WELLFLEET — Shellfisherman Bob LaPointe is grateful he will be able to grow half his usual crop of oysters and clams this year. That’s because Island Creek Oysters, one of only two hatcheries in the state, canceled its seed sales altogether, while the other, Aquacultural Research Corp. (A.R.C.) of Dennis, offered only limited quantities after losing two seed sets earlier in the year.
The misfortunes — brought about by the vicissitudes of nature — of the two main hatcheries in Massachusetts left 26 Wellfleet shellfishermen without seed for the summer and with just a limited supply going into the winter. LaPointe said the vulnerabilities of growing seed combined with the small number of hatcheries that supply commercial growers underscores the need to support A.R.C.
But support is not coming from the Wellfleet Select Board, which on May 24 revoked A.R.C.’s lease on a three-acre grant it has operated for 40 years off Indian Neck. The reason: the company’s owners don’t live in Wellfleet. And according to the town’s shellfish regulations, all grant holders must live in town.
The hatchery’s president, Rick Sawyer, argued at that meeting that the grant they were being asked to forfeit was critical to its business.
“A.R.C. is so important to the town,” LaPointe told the Independent on Monday. “If they went under, I think Wellfleet would be crippled for years.”
Sawyer asked the select board in an Aug. 29 letter to reconsider its May vote — at least until the end of the 10-year lease the town granted the company in 2017.
“It is our belief that this revocation was unfair, not in the best interest of the Wellfleet shellfishing community, done through a flawed process, and was a result of predetermined bias on the part of some board members,” Sawyer wrote.
Although A.R.C. was created in 1960, its focus on producing shellfish seed began in 1984. A modern hatchery was built after new ownership and investment came in 2015. It is now one of the largest growers of shellfish seed in New England.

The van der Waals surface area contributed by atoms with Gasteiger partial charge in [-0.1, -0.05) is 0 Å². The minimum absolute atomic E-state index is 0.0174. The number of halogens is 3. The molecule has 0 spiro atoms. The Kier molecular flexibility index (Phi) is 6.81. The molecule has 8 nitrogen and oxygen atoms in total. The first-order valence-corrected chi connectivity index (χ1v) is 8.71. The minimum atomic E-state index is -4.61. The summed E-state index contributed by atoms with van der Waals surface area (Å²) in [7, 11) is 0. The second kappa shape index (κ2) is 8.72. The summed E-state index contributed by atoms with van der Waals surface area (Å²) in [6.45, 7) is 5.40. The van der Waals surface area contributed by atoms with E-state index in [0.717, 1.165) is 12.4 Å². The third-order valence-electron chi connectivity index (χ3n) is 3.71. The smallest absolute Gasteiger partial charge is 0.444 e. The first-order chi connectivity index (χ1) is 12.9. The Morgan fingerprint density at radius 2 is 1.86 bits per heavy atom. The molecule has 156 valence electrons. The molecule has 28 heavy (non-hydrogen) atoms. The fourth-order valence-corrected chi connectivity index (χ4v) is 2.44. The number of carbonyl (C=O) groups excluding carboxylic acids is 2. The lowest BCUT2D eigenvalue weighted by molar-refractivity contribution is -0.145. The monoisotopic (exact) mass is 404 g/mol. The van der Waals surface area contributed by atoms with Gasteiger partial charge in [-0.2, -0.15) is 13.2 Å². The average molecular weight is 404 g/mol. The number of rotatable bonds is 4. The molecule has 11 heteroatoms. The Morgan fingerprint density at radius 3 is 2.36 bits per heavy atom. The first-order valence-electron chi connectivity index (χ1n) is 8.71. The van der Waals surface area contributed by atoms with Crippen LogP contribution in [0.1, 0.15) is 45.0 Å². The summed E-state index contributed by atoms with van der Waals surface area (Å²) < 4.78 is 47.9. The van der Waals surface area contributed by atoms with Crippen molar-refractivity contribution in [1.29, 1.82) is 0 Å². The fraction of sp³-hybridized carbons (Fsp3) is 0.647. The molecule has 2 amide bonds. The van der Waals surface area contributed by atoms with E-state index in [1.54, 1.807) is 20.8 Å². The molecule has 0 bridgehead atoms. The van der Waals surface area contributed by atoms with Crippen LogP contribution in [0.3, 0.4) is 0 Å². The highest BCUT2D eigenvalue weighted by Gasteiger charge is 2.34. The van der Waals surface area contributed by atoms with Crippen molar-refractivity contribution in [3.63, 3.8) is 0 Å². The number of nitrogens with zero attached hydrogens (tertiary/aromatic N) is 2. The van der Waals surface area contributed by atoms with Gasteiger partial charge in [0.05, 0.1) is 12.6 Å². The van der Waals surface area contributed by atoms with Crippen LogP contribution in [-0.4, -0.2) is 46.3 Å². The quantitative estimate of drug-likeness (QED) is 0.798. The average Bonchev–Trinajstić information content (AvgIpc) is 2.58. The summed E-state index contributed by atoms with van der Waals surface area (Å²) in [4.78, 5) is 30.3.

To be profitable, the company must also sell full-grown shellfish wholesale. In Wellfleet, A.R.C. has used the three-acre grant as both a nursery and grow-out location. Its loss this summer cost the business $500,000, Sawyer said.
Rebecca Taylor, chair of the town’s shellfish advisory board, said she buys her seed from A.R.C. and so does nearly everyone else in town. She recuses herself from voting on A.R.C. matters. “I think Wellfleet is missing a prime opportunity to support Cape Cod’s only retail hatchery,” she told the Independent.
The state Div. of Marine Fisheries lists other seed hatcheries, but most do not sell in commercial volumes, Sawyer said. Practically speaking, only Island Creek in Duxbury and A.R.C. meet the needs of the town’s commercial industry, Taylor said.
This year, Island Creek told all its customers it would cease supplying seed for all of 2023, said Nick Sirucek, a Wellfleet shellfisherman and member of the shellfish advisory board. Meanwhile, at A.R.C., two spring seed sets died, setting back the schedule. Seed was crowded into the field nurseries and grew more slowly, Sawyer said.
Wellfleet shellfish farmers would not have been without seed in August if A.R.C. had still had its grant, Sawyer said. “We could have used it as a nursery, and we would not have had that problem.”